Monday, November 5, 2007

gunpowder treason and plot

I recently spent a week in the village of Sarab Talla. Three hundred people living on a mountainside by growing handfuls of corn and mustard. Each field is a narrow terrace of land, cleared and leveled with decades of sweat and toil and a profound hope in a future without promises. Some of the fields were only as wide as the swath of a small tractor, but they are all plowed by bullocks and sown by strong and sinewy hands.

Before coming to India, I could not have been sure that there existed these little corners of forgotten people that time does not touch. The people of Sarab Talla certainly appear protected from those winds of change that seem to drive the rest of the world. They plod behind their bullocks, guiding wooden plows that leave a dusty wake of stones that their grandfathers plowed. They cook simple food over fires of sticks that they gather patiently from a heartless mountain that always gives enough but no more. They chop grass from the mountain to feed their animals, they send their boys to chase the goats over stony paths that drape the mountain like a fishnet. They also watch satellite television, and some of them have cell-phones.

Our hosts in the village offered to catch some fish for us when we hiked to the bottom of the valley to spend a day on the Aglar. They intended to use dynamite to stun the fish so that we could pick them up as they floated downstream. When we expressed concern about this technique, they offered to use a different method that consists of dumping bleach in the water and picking up the poisoned fish as they float downstream. This also seemed like eco-terrorism rather than eco-tourism, so we declined the bleach as well as their final offer of poisoning all of the fish in one area of the river with a certain root that is crushed and thrown into the water. In the end, they tried unsuccessfully to net us some fish. Environmentalism is a lost art in India.

The village of Sarab Talla has a government school. Not every village has a school. Sarab Talla only has a school through grade 8, and the older kids have to walk 10 kilometers to school, if their parents can spare them. The kids who walk to school are poorly educated for their efforts. India has a big problem with public school teachers skipping class. The school we visited has three teachers for eight grades, but the teachers take turns coming, one month working and two months off. They are supposed to come all at once, which they do when there is a government inspection. If there is a holiday, and there are many, the teacher usually takes off a couple days on each side of the holiday. There is a free-lunch program in place, but the teachers have been known to take the food for themselves.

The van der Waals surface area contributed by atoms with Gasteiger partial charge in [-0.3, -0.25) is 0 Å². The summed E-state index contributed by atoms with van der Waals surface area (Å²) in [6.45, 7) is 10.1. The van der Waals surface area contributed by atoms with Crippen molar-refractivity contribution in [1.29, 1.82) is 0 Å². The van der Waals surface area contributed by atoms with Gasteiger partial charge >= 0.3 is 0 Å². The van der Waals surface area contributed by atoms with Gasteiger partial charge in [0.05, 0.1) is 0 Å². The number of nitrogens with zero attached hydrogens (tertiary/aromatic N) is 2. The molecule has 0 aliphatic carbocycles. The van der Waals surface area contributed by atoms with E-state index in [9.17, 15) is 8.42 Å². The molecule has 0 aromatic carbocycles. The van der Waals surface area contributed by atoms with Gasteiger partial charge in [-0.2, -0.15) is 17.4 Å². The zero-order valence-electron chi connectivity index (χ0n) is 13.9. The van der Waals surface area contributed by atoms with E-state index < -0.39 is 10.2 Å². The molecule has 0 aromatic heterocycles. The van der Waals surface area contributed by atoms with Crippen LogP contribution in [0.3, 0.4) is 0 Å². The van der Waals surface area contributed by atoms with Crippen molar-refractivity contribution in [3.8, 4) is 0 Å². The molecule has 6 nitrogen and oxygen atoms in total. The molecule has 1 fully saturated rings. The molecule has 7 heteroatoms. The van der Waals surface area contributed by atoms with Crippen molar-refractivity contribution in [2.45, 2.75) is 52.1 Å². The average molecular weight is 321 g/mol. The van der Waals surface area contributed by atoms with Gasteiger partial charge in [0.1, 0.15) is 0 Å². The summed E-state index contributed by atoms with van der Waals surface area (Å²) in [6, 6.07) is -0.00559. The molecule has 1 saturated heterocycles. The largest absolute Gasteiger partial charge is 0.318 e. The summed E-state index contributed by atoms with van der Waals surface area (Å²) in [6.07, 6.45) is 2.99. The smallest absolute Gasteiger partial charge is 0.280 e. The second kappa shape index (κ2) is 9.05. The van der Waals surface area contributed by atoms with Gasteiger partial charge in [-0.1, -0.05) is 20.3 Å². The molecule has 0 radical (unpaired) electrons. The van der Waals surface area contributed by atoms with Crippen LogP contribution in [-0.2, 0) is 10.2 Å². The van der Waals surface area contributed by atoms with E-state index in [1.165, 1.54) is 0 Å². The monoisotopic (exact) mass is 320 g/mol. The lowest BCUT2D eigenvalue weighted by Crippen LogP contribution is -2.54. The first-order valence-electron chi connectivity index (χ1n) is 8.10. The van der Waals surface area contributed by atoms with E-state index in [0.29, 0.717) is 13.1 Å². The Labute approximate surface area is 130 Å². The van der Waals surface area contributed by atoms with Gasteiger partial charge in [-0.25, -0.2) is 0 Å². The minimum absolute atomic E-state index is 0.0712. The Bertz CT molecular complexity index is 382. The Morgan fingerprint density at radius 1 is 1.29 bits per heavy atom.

I think that seeing the problems with the school made me feel even less optimistic about India as a 'developing' nation. I am starting to suspect that India may simply be more fully developed than most nations.

I have posted some pictures from Sarab Talla here.


  1. It IS a developing nation. Yes we do have many villages that are almost completely cut off from from everyone else and lack infrastructure, but we have been a country for only 62 yrs. We also have a massive population that is extremely diverse. Our journey has been hard, because the british had basically left us with an economy that was completely cripled and had also created a greater divide between the hindus and the muslims.
    Some of your points are very valid, and we do need to focus on them but I do believe that some parts of my country have made good progress...the south is a good example. Kerala is almost fully literate. Even the vilagers in Kerala are educated and have nice homes to live in.